applying yellow powder coating for steel

The powder coating process: The basics

Powder coatings are one of the hardest working coatings in the industry. With applications ranging from consumer goods like fridges to hard-wearing machinery and pipelines, powder coating is a billion-dollar industry. Whether your substrate is metal, plastics, wood, or MDF, a powder coating will provide extreme durability with an attractive finish.

The powder coating process can be broken down into 3 basic steps:

  1. Substrate preparation/pre-treatment
  2. Powder application
  3. Curing

As the name suggests, powder coating is applied to a substrate in a dry powder form. The most common method of application uses an electrostatic spray gun, which applies an electric charge to the powder. When sprayed at a grounded substrate, the powder will accelerate towards it and the electric attraction is what causes it to stick. The piece is then put into an oven for the powder to cure; the heat causes the powder to melt and chemically react, creating a uniform film which is tightly connected and resistant to breakdown. A powder coat can also be applied by dipping the substrate into a fluidized bed of aerated powder.

Top 5 reasons to choose powder coating

Powder coating is already a billions-of-dollars-a-year business, and is only getting bigger.  Here are 5 reasons why:

Powder coating comes in many different decorative finishes

Powder coating produces minimal waste, as excess powder can be reused.

  1. Durability: It is more resistant to chipping, scratching, fading, and wearing than liquid coatings.
  2. Appearance: Unlimited color and finish choice (including gloss, matt, iridescent, glitter, and candy)
  3. Cost efficiency: It is cheaper than liquid paint, and with minimal to no wastage. Plus it is very long-lasting, and has a short cure time.
  4. Flexibility: Suitable for a wide range of materials, and purposes.
  5. Environmentally friendly: Solvent-free, very low/zero VOC, and excess powder can be recovered and reused, so minimal waste.

Choose powder coating for protection – not just looks

While the range of finishes may be dazzling, the real advantage of powder coatings is their physical properties. It is highly resistant to physical damage through chipping, flaking, scratching or abrasion. It is also resistant to chemicals, corrosion and weather. When applied is does not drip or sag and is thicker than most paints, reducing the need for layers. It is also very low maintenance after application. These are just some of the reasons why powder coating is trusted across industries; it has been for long the go-to coating for electrical appliances and is becoming more and more used in the automotive industry, and even furniture manufacturing benefits from it. A powder coating consultant will give you the information and advice you need to make the right choice for your project.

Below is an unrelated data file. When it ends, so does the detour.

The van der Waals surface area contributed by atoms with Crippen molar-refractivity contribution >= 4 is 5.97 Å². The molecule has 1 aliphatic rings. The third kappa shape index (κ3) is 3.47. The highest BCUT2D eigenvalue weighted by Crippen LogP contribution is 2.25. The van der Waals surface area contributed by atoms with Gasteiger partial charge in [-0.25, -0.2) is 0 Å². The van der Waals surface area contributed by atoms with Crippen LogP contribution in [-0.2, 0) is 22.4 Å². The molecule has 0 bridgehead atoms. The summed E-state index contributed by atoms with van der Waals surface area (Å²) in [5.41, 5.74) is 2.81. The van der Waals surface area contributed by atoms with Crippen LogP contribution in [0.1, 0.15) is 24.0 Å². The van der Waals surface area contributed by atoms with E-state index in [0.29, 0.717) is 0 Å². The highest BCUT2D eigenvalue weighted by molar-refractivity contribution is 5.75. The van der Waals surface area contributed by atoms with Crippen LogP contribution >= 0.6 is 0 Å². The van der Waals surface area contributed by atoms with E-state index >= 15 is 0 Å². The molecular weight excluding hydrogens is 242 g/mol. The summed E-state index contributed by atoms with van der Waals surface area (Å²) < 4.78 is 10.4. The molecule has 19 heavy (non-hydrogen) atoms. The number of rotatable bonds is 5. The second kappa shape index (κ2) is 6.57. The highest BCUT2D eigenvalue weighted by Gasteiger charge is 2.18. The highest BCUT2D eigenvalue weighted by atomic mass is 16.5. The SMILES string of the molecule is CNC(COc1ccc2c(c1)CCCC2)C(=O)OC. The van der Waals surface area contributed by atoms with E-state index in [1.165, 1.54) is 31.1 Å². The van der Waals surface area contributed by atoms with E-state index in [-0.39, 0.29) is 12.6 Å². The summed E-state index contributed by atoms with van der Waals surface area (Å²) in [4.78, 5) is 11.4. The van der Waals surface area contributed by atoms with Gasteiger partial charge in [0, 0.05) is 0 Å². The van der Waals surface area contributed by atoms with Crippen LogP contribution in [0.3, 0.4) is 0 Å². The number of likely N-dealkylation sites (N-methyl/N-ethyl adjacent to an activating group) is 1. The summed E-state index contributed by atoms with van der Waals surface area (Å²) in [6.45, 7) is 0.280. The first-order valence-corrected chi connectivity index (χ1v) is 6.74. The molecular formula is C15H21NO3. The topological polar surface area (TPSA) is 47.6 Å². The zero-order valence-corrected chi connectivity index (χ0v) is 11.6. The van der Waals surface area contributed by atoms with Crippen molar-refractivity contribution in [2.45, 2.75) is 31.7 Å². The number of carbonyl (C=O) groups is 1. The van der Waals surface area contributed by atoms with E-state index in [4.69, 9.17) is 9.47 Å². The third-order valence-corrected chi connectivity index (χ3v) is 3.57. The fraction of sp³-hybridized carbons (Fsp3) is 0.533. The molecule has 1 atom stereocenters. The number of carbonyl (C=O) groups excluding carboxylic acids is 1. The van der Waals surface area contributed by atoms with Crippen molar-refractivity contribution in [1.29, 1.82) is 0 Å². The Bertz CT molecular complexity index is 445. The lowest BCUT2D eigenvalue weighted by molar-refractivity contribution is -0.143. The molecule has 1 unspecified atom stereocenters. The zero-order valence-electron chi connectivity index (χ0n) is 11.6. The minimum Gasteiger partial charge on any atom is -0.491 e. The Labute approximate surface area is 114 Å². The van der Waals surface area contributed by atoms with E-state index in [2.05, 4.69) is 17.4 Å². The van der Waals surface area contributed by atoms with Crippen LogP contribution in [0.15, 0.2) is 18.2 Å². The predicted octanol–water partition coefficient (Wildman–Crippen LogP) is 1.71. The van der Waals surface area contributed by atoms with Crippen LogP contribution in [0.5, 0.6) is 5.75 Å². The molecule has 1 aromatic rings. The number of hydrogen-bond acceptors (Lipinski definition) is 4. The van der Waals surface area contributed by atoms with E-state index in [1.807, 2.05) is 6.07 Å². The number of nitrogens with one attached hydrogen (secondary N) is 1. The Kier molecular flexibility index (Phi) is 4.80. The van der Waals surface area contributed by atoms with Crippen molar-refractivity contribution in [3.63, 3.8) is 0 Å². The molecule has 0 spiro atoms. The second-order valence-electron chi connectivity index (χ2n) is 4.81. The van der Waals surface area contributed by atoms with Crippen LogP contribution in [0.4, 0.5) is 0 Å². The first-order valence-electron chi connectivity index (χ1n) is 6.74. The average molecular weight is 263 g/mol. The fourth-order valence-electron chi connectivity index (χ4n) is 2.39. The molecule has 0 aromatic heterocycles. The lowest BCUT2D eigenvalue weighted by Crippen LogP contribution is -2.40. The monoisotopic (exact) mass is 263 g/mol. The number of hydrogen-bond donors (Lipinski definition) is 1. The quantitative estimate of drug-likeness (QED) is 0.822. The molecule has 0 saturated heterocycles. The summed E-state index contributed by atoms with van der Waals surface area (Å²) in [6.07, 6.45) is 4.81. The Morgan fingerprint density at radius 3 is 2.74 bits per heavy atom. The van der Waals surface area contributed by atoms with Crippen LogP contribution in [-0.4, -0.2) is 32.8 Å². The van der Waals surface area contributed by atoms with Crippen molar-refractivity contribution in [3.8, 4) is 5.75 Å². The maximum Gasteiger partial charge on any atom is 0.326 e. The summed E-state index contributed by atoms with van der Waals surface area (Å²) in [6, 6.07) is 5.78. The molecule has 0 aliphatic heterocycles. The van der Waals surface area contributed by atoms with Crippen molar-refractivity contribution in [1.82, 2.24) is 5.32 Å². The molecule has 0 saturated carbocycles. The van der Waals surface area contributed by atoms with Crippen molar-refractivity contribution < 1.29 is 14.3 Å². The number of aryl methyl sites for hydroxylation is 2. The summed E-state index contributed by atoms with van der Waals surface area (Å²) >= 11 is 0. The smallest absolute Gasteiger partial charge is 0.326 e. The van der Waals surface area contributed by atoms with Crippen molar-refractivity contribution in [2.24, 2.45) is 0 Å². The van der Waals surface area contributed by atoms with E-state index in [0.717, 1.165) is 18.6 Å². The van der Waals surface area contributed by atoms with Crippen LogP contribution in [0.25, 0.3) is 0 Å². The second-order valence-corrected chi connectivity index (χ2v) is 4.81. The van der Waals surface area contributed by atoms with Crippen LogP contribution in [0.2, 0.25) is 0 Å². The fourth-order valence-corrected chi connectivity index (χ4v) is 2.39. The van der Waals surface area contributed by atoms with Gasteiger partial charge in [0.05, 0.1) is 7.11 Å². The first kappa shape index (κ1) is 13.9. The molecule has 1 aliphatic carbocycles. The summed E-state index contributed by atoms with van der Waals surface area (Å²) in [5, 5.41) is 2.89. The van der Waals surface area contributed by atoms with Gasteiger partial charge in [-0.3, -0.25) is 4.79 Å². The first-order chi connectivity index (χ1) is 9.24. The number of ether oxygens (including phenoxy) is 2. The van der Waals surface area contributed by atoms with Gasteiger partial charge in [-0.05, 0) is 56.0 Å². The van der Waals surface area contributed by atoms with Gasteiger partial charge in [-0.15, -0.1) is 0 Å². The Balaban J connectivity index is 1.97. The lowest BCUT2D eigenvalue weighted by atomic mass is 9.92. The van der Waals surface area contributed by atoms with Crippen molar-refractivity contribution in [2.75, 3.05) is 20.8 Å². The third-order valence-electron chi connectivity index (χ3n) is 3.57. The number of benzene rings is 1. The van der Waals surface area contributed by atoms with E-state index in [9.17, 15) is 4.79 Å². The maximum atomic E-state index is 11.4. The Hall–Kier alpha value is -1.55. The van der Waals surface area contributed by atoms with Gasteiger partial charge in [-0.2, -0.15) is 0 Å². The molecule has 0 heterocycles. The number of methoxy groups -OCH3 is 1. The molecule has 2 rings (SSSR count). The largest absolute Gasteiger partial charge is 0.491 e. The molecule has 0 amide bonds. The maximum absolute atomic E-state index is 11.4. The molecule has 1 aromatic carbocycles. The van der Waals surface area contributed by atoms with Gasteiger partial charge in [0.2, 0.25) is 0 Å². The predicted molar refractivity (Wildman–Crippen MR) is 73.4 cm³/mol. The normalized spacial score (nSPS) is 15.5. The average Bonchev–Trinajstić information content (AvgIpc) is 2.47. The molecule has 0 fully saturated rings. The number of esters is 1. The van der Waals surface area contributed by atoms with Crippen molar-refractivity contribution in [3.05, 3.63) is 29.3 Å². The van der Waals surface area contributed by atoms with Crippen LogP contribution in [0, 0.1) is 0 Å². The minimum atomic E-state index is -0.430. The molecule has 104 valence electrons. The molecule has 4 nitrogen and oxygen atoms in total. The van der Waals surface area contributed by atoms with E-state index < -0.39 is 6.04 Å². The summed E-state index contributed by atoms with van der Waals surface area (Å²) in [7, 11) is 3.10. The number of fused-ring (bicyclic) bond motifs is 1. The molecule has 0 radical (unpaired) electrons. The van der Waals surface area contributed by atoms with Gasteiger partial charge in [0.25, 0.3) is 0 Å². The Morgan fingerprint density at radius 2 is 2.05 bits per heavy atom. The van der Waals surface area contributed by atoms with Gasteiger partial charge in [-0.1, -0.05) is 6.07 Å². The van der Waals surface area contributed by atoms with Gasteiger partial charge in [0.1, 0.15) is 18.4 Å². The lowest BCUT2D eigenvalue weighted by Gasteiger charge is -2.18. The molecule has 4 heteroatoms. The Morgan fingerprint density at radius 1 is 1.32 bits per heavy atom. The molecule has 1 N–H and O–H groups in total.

The different powder coating chemistries – know what to choose

Powder coating can be divided into two broad categories: thermoset and thermoplastic. Knowing which powder coating to choose means knowing the difference between thermoset and thermoplastic powders, and then working out which powder chemistry you need.

1. Thermoplastic powder coating
Thermoplastic powder coating melts and flows when exposed to heat, but once it cools and sets it does not change in its chemical composition. They are composed of long chain moelcules to begin with. Thermoplastic coatings form a smoother finish than thermosetting and are commonly applied through the electrostatic spray and fluidized bed application methods. They are more flexible than thermoset and have a higher impact resistance.

Powder coating application uses the same chemistries as liquid coating

Powder coating chemistries are the same as liquid coatings but in powder form.

2. Thermosetting powder coating